Parks Canada has announced $59.9 million over the next three years to fund Wood Buffalo National Park conservation efforts.
In a Monday press release, Parks Canada said the funding will go towards “strengthening park management in collaboration with Indigenous partners,” as well as researching, monitoring and managing of the Peace-Athabasca Delta – which has seen receding water levels for years.
Before this announcement, the federal government pledged $27.5 million in funding over five years to design and implement a conservation plan for Wood Buffalo National Park.
Monday’s funding announcement comes at the same time as Parks Canada submits the national park’s state of conservation report to UNESCO, almost one month behind schedule. The date on the report does not reflect the late submission.
“We’ve been waiting for this,” said Chief Peter Powder of the Mikisew Cree First Nation (MCFN). “We live right in Fort Chipewyan and the Peace River and Athabasca River are right in our backyard.”
Powder said the language in the federal government’s announcement is vague and MCFN wants to be clear about what leadership expects from the almost $60 million investment.
MCFN is urging Parks Canada to make immediate progress on several areas of the action plan. This includes establishing and repairing water control structures in the Delta, transitioning to real co-management of the national park with Indigenous groups and creating a water council to ensure the Peace River is managed to restore the Delta.
The First Nation pushes for a monitoring institute in Fort Chipewyan to expand water monitoring and research.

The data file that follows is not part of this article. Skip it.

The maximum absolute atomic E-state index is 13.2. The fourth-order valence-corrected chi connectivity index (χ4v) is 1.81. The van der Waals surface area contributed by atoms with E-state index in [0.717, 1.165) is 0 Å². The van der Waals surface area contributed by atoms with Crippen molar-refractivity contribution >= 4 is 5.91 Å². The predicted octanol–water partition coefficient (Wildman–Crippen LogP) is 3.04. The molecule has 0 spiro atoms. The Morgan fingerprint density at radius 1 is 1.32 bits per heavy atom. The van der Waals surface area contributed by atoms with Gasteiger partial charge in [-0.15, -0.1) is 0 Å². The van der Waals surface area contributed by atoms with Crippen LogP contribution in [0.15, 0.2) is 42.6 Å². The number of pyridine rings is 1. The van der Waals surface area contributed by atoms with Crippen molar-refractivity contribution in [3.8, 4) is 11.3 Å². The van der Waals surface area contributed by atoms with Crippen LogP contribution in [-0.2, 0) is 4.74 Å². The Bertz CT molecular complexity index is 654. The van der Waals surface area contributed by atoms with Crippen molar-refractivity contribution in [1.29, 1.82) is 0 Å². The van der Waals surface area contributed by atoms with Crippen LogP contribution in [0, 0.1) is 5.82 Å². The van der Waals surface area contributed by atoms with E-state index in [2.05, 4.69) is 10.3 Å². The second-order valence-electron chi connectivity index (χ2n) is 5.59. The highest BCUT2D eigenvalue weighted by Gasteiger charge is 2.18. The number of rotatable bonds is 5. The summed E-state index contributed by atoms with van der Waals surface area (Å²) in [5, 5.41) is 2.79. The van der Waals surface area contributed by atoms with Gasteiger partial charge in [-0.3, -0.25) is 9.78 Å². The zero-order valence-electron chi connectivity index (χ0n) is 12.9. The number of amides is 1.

“We want to preserve our knowledge,” said Powder. “That’s one of the biggest things for us.”
Since 2014, MCFN and the UNESCO World Heritage Committee have called on the federal government to help reverse the deterioration of the national park and the Peace-Athabasca Delta.
A 2016 study determined hydro-electric and oilsands development outside of the national park posed threats to its healthy ecosystem.
UNESCO said the national park could be listed as endangered if the federal government did not provide a plan to reverse environmental threats.
Through the 2019 World Heritage Site Action Plan, Parks Canada worked with the governments of Alberta, the Northwest Territories, British Columbia and 11 Indigenous partners to identify 142 actions required to protect the national park and its world heritage values.
Wood Buffalo National Park contains the only remaining nesting ground of the endangered Whooping Crane, the Peace-Athabasca Delta, one of the world’s largest boreal freshwater deltas and the great plains-boreal grassland ecosystem.
For Powder, the only way to see success in conserving the national park is by putting Indigenous people in management roles.
“We trap and we hunt here so we are going to be able to see the changes,” said Powder. “We want to be able to be the ones who make decisions.”
Parks Canada’s press release said notable progress has been made in the Action Plan so far. More than half of the identified actions completed or underway.
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